This time of year the two questions I’m asked most often are “How does someone from Connecticut become a Houston Astros fan?” and “Who’s going to win the Masters?” I don’t have much of an answer for the first query, and for the second one I usually answer “Tiger Woods,” knowing that even if he doesn’t win he will place high on the leader board.
In 2014, however, that answer doesn’t work. So to figure out who will win (or at least contend) this year, let’s look at how past champions fared statistically on their way to donning the green jacket. Winning requires hitting greens, avoiding three-putts, and playing well on the par 5s. Previous Masters success and good form entering the week are also important.
Stats for Masters winners: 2004-2013
|Year||Player||Distance (rank)||GIR (rank)||Putts (rank)||Three-putts|
|2013||Adam Scott||293.8 (18)||55 (1)||120 (T-39)||2|
|2012||Bubba Watson||290.4 (4)||53 (T-4)||120 (T-37)||4|
|2011||Charl Schwartzel||278.4 (44)||49 (T-18)||107 (2)||2|
|2010||Phil Mickelson||297.1 (2)||54 (T-3)||116 (T-13)||2|
|2009||Angel Cabrera||284.5 (11)||50 (T-14)||113 (T-12)||2|
|2008||Trevor Immelman||287.5 (4)||51 (T-2)||112 (T-4)||2|
|2007||Zach Johnson||265.0 (57)||44 (T-4)||112 (T-10)||6|
|2006||Phil Mickelson||299.3 (1)||50 (T-4)||116 (T-16)||2|
|2005||Tiger Woods||292.4 (3)||54 (2)||115 (T-10)||4|
|2004||Phil Mickelson||290.4 (9)||53 (1)||117 (T-23)||2|
Adam Scott did exactly what he needed to in 2013. He hit the ball a long way, ranked high in greens in regulation and although he took a high number of putts (a result of the number of greens hit), he limited his three-putts. He was only five-under on the par-5 holes—tied for the second-worst total among Masters champs in the last 10 years.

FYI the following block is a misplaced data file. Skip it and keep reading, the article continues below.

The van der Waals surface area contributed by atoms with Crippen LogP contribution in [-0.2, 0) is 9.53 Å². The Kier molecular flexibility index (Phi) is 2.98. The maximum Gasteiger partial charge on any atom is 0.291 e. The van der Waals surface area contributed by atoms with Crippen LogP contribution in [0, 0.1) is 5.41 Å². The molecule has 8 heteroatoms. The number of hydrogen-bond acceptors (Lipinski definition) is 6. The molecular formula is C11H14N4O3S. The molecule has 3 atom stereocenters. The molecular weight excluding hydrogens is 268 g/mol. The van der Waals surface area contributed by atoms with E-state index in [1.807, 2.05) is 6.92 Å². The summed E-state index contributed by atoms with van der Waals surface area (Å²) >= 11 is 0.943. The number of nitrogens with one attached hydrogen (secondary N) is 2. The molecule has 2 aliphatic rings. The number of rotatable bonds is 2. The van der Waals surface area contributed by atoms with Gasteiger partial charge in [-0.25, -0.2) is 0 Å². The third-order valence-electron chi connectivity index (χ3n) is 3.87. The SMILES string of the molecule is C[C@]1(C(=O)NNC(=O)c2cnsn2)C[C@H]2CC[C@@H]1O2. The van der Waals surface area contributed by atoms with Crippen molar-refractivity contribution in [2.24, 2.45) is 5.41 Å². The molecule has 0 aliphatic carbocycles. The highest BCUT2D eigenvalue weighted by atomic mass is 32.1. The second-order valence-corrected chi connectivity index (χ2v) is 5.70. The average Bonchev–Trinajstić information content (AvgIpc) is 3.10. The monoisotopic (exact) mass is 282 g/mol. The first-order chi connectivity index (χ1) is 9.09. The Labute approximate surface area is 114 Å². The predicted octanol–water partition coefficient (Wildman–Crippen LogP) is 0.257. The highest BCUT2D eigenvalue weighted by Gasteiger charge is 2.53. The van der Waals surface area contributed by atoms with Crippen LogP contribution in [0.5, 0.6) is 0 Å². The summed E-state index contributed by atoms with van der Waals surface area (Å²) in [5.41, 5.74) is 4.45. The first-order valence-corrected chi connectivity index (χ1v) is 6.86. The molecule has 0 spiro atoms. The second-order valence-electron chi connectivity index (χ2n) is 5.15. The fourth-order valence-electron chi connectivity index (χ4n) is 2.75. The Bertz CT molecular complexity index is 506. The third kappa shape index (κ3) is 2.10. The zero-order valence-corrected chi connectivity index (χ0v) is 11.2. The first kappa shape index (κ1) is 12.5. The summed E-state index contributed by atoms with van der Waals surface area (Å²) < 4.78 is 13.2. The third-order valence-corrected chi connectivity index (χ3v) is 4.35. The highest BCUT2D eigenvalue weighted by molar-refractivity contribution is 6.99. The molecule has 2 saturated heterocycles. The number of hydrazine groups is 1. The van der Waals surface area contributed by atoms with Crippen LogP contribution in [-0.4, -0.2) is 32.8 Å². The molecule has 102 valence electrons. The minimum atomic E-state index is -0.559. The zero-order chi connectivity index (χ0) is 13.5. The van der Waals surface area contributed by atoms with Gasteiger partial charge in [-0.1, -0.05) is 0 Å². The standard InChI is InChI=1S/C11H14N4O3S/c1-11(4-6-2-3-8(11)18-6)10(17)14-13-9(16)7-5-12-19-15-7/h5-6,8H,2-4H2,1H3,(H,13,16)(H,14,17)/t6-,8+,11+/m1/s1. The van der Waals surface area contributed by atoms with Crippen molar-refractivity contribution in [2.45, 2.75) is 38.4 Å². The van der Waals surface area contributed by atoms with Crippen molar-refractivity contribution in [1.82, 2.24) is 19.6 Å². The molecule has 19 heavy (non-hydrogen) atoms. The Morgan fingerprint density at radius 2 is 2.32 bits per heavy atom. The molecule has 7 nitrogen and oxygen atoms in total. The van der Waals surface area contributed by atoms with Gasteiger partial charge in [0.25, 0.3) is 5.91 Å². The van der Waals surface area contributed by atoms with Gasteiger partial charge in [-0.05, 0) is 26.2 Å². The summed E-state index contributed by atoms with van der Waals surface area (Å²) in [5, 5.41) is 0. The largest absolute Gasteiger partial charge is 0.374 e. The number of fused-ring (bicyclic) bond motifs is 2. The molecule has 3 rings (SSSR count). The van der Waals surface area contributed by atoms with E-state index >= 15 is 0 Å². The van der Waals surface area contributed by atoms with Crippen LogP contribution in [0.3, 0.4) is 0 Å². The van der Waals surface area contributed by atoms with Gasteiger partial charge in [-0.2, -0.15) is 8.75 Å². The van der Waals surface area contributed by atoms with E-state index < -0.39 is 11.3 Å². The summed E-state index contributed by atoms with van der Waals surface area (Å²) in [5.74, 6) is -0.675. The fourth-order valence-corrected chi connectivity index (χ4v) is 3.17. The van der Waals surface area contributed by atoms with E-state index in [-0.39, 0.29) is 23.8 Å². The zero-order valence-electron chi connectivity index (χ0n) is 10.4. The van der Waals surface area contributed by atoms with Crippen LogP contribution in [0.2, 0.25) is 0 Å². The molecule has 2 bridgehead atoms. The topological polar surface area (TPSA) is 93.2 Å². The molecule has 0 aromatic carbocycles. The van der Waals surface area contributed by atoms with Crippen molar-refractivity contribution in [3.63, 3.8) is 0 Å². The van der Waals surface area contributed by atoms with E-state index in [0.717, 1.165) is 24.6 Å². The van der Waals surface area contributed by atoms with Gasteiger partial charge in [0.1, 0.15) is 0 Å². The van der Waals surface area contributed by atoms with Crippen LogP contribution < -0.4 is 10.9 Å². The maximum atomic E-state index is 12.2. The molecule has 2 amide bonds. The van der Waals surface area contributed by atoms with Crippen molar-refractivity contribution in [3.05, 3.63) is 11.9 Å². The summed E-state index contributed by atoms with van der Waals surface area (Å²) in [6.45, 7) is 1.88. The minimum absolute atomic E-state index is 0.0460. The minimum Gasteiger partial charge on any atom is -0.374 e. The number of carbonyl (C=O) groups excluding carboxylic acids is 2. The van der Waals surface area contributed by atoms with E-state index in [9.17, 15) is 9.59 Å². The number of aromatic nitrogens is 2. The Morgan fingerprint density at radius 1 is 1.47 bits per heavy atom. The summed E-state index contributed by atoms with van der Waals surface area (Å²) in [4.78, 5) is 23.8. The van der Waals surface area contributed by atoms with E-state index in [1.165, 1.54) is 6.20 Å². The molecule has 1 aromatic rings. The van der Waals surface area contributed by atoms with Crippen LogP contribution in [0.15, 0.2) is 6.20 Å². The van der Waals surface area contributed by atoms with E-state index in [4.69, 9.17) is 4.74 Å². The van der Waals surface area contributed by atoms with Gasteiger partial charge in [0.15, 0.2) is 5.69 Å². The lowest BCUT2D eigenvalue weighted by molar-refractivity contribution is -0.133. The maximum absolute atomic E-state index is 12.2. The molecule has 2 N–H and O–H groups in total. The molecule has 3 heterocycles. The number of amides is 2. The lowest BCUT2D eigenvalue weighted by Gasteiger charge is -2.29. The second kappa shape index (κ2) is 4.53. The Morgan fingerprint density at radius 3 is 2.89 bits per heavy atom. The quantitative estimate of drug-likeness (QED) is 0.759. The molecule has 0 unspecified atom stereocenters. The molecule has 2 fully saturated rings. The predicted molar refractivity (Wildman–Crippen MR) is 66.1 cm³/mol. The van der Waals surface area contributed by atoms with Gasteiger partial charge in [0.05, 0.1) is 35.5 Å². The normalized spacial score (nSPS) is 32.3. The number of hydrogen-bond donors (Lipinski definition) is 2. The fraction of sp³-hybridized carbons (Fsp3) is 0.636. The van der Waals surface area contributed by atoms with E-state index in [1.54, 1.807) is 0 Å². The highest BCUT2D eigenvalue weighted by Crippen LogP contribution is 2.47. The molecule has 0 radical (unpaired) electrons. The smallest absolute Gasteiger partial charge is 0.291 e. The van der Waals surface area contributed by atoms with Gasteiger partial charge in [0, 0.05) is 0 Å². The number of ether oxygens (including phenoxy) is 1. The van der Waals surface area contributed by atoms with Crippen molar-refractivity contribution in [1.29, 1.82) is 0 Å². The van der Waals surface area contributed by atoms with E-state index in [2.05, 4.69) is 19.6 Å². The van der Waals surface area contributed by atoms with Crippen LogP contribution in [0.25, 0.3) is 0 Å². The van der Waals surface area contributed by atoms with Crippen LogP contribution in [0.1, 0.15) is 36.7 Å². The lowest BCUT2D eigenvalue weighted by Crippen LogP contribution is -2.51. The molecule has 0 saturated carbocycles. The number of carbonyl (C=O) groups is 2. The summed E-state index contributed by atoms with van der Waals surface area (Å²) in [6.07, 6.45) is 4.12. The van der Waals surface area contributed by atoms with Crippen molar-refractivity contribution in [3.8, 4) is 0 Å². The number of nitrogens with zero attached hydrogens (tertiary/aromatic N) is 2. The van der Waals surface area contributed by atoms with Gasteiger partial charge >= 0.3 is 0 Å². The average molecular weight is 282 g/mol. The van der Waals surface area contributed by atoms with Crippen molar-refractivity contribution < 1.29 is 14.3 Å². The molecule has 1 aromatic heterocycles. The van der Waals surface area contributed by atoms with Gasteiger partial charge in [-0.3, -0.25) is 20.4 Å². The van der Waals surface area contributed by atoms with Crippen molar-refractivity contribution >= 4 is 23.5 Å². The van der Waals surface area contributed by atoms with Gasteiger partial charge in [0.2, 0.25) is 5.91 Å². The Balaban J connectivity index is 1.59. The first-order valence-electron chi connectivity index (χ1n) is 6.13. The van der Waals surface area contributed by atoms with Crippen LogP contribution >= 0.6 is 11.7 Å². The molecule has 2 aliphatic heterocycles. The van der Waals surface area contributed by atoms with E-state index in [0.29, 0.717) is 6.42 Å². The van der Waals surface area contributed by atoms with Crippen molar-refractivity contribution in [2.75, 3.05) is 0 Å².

Par-5 scoring for Masters winners: 2004-2013
Scott, like most Masters champions, had previous success at Augusta National, and had been playing well coming into the tournament. Since 1991 only Angel Cabrera in 2009 did not have a top-10 finish on the PGA or European Tours for the season leading up to the Masters. In fact, most champions – 16 of 23 – had a top-three finish at some point that season prior to the winning the Masters.
Tournament success prior to Masters win
|Year||Player||Best Masters, 5 years prior to winning||Top 10s that year prior to winning|
|2013||Adam Scott||T-2, 2012||2|
|2012||Bubba Watson||T-20, 2008||3|
|2011||Charl Schwartzel||T-30, 2010||5|
|2010||Phil Mickelson||Won, 2006||1|
|2009||Angel Cabrera||T-8, 2006||0|
|2008||Trevor Immelman||T-5, 2005||1|
|2007||Zach Johnson||T-32, 2006||1|
|2006||Phil Mickelson||Won, 2004||5|
|2005||Tiger Woods||Won, 2002, 2001||3|
|2004||Phil Mickelson||3, 2003, 2002, 2001||7|
A solid first round at Augusta National is also very important. No champion since 2005 has been out of the top-10 after 18 holes, and only one winner (Schwartzel in 2011) was outside the top 10 after two rounds.
Position of Masters champion after each round: 2004-2013
|Year||Player||Rd. 1||Rd. 2||Rd. 3||Rd. 4|